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Teaching Consent & Body Autonomy for Preschoolers

In today’s world, “consent” is a word that’s often used exclusively in the realm of people who are teenagers and adults. Because of its heavy use in the context of romantic relationships, parents probably don’t think of it as something that needs to be discussed with children. However, a foundational part of consent is the belief that a person is in charge of their own body and can tell others when they can and can’t touch or control them. That concept is something that children need to know as soon as they are old enough to understand. 

This article is here to help parents start that conversation with their preschooler so they can have more in-depth conversations about consent as their child gets older.   

What Is Consent?

Essentially, consent is about understanding and respecting a person’s boundaries when it comes to their bodies. Child Rescue Coalition defines it simply as, “permission, approval, or agreement.” 

So when we teach our children about consent, we are teaching them two things:

  • YOU have control over your body, and you can confidently communicate your boundaries to others. 
  • OTHERS have control over their bodies, and you need to ask them what their boundaries are before touching or controlling them. 

For adults and teens, it’s easy to ask them to imagine situations where consent would be necessary. But for preschoolers, their brains aren’t developed enough to come up with ideas on their own. When and how to ask for consent will only sink in the more you talk about it and the more you point out its importance.

Establishing a Foundation for Consent 

Now that we know what consent is, how can parents build a foundation for their children where they will look for and expect consent when they are older?

  • Don’t feel pressured to say “consent.” That’s a big, unclear word for a preschooler. Instead, talk about it in terms they can understand. “I’m in charge of my body” or “I have the power to say no” work just as well!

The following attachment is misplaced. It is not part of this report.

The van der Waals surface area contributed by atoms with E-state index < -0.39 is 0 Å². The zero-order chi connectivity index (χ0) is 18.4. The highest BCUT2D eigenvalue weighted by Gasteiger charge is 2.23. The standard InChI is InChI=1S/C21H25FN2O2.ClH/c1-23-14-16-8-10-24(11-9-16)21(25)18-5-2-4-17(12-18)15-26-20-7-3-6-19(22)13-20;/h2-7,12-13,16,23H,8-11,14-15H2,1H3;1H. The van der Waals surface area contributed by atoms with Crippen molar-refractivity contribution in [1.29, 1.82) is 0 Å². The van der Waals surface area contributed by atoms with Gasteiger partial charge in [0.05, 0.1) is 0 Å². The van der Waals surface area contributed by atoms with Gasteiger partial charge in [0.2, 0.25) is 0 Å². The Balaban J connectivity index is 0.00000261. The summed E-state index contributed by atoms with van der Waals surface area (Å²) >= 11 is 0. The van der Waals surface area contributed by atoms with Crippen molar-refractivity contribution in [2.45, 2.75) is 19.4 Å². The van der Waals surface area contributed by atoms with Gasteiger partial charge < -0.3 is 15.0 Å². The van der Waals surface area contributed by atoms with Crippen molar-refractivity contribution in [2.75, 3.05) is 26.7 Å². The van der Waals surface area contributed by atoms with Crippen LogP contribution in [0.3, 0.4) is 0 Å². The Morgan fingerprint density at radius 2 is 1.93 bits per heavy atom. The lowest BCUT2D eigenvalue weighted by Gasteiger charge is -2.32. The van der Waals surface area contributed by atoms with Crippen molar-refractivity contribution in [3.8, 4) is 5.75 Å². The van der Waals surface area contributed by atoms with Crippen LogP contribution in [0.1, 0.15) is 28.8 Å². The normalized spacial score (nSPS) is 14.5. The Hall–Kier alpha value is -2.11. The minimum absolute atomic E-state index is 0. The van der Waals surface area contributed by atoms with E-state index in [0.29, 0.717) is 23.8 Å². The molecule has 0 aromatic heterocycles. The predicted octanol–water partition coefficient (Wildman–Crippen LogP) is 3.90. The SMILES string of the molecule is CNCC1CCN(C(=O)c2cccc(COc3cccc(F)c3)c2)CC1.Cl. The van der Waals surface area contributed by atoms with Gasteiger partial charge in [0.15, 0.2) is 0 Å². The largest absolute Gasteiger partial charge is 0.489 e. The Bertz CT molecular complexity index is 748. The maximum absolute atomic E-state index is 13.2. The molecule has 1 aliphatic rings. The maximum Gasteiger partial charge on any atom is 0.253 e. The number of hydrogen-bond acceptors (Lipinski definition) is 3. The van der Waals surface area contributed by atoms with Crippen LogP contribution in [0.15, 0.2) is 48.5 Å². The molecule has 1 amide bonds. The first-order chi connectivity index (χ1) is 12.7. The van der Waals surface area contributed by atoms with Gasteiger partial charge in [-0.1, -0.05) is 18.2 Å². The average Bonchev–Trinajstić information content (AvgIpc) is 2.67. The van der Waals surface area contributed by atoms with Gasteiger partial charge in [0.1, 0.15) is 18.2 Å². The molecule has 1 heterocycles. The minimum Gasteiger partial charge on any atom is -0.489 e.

• Teach and talk about bodily autonomy early on. Even when they are babies, tell your children that they are in control of their bodies and that no one is allowed to touch their private parts. They won’t understand when they are tiny, but they will one day. The more you talk about it in your home, the more it will sink its way into their behaviors. Along with obvious bad touching, tell your children they have the right to refuse any unwanted touch. That includes playful tickles, kisses, or hugs. If they don’t want them, they can say something and expect to be respected.
  • Remind them of the autonomy of others. Until your child is 2 or 3 years old, they won’t understand that they aren’t in charge of everything — that includes other people. Once they exit toddlerhood and start to understand language better, reinforce that other people are in charge of their bodies, too. Point out when other children or adults try to pull away from them or start to look sad when their autonomy is overridden. Those kinds of things are learned, but they need to be reinforced if a child is going to learn about consent.
  • Give them the right words. As uncomfortable as it may be for you, teach your children the correct names for body parts. There are two main reasons why that is important.
    • It reduces any body shame that comes with the private parts of a child’s body. Giving a body part a “code name” infers that the body part shouldn’t be talked about. Using the scientific terms for body parts (like penis or vagina) removes any stigmas of embarrassment or shame.